Renaissance thought suggests that satire and comedy has a curative function. Clearly, in As You Like It, Rosalind’s quick wit and sarcasm ‘cures’ the various pairs of lovers in the play, including herself and Orlando of the pain of unreciprocated love.

Regarding the sub-genre of Pastoral, As You Like It does not adhere to it completely. Though the main pastoral fantasy is incorporated (that nature can completely and magically heal the wounds which the city life of corruption, power-struggles and hierarchy inflict), the play accepts that The Forest of Arden cannot be called the perfect place to live in; it is not Utopian. It seems that Shakespeare is mocking the inability of the conventions of the pastoral love genre to address real issues. He clearly is dissatisfied with this conventional ideology.

This is not to say that the play rejects the significance of the pastoral as a symbol; what it rejects is the naive belief in the pastoral fiction as an attainable ideal in life.” 3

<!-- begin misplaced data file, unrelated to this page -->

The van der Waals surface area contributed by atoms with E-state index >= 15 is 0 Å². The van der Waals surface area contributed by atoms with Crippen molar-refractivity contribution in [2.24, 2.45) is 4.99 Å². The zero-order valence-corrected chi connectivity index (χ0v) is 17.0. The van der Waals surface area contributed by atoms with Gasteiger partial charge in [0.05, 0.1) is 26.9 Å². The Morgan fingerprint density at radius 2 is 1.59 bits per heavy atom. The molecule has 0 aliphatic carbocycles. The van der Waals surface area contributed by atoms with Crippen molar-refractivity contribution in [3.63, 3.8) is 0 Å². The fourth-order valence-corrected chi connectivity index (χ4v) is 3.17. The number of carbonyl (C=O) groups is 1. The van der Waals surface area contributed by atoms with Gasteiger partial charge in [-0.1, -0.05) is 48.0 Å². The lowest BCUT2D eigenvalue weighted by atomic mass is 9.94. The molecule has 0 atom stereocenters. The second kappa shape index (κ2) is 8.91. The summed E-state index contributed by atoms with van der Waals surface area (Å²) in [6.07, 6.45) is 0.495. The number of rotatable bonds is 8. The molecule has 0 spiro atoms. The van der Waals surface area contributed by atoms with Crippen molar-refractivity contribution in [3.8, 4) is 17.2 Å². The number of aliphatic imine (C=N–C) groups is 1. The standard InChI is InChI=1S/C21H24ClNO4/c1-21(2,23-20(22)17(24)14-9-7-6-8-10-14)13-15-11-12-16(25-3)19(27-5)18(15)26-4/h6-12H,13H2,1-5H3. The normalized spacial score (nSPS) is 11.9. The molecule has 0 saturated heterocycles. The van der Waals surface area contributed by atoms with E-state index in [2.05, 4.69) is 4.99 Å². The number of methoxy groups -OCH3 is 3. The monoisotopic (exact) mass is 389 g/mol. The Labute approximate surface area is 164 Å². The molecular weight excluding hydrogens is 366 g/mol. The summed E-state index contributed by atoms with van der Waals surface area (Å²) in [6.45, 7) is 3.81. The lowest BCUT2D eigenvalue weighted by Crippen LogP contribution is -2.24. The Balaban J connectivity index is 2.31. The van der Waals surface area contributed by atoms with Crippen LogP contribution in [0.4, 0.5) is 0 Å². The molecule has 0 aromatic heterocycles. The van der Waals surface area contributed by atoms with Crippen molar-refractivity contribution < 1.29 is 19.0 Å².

Renaissance conventions of the pastoral theme suggest that the forest and the court are extreme polarities (as is apparent in another play of Shakespeare’s- A Midsummer night’s Dream). This is accepted by the play, but it is also implied that one cannot exist without the other. The court is necessary for the completion of the forest in many ways, both realistic and literary. To dramatize the overwhelming change that the Forest brings to the characters, it is imperative that the evil moral values of the court are highlighted. Hence, we see the importance of the plot technique: after the wedding festivities, we are also told that Duke Frederick has undergone a complete and positive transformation on entering Arden. Pastoral conventions suggested love-lorn figures. These can be seen in the characters of Silvius and Phebe, but their role is minimal.